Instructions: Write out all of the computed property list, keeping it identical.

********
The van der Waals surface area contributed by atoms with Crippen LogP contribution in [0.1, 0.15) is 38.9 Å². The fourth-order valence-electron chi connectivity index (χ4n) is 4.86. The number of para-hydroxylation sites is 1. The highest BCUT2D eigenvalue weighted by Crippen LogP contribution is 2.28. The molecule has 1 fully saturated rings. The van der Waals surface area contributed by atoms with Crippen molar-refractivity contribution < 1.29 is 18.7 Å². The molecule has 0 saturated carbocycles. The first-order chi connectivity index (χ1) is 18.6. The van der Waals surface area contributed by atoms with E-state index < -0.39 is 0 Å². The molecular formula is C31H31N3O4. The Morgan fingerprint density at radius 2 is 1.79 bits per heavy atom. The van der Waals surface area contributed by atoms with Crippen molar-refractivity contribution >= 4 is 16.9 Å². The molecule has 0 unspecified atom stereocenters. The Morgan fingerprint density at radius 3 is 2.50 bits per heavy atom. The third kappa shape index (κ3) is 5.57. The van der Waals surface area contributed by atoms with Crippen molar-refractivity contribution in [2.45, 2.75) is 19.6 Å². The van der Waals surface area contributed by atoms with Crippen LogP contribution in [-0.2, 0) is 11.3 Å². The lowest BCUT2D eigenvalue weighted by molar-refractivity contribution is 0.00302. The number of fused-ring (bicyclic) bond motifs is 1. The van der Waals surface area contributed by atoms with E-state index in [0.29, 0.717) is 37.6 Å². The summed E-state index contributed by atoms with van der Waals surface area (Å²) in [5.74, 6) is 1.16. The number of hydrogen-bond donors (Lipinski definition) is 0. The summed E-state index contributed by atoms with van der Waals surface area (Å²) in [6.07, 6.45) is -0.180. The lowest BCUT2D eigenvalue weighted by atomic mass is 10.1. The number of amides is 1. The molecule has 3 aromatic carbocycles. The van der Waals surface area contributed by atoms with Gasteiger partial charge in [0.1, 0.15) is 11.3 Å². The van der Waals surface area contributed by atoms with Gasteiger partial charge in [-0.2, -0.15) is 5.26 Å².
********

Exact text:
The van der Waals surface area contributed by atoms with Crippen LogP contribution in [0.1, 0.15) is 38.9 Å². The fourth-order valence-electron chi connectivity index (χ4n) is 4.86. The number of para-hydroxylation sites is 1. The highest BCUT2D eigenvalue weighted by Crippen LogP contribution is 2.28. The molecule has 1 fully saturated rings. The van der Waals surface area contributed by atoms with Crippen molar-refractivity contribution < 1.29 is 18.7 Å². The molecule has 0 saturated carbocycles. The first-order chi connectivity index (χ1) is 18.6. The van der Waals surface area contributed by atoms with E-state index < -0.39 is 0 Å². The molecular formula is C31H31N3O4. The Morgan fingerprint density at radius 2 is 1.79 bits per heavy atom. The van der Waals surface area contributed by atoms with Crippen molar-refractivity contribution >= 4 is 16.9 Å². The molecule has 0 unspecified atom stereocenters. The Morgan fingerprint density at radius 3 is 2.50 bits per heavy atom. The third kappa shape index (κ3) is 5.57. The van der Waals surface area contributed by atoms with Crippen molar-refractivity contribution in [2.45, 2.75) is 19.6 Å². The van der Waals surface area contributed by atoms with Crippen LogP contribution in [-0.2, 0) is 11.3 Å². The lowest BCUT2D eigenvalue weighted by molar-refractivity contribution is 0.00302. The number of fused-ring (bicyclic) bond motifs is 1. The van der Waals surface area contributed by atoms with E-state index in [0.29, 0.717) is 37.6 Å². The summed E-state index contributed by atoms with van der Waals surface area (Å²) in [5.74, 6) is 1.16. The number of hydrogen-bond donors (Lipinski definition) is 0. The summed E-state index contributed by atoms with van der Waals surface area (Å²) in [6.07, 6.45) is -0.180. The lowest BCUT2D eigenvalue weighted by atomic mass is 10.1. The number of amides is 1. The molecule has 3 aromatic carbocycles. The van der Waals surface area contributed by atoms with Gasteiger partial charge in [0.1, 0.15) is 11.3 Å². The van der Waals surface area contributed by atoms with Gasteiger partial charge in [-0.2, -0.15) is 5.26 Å².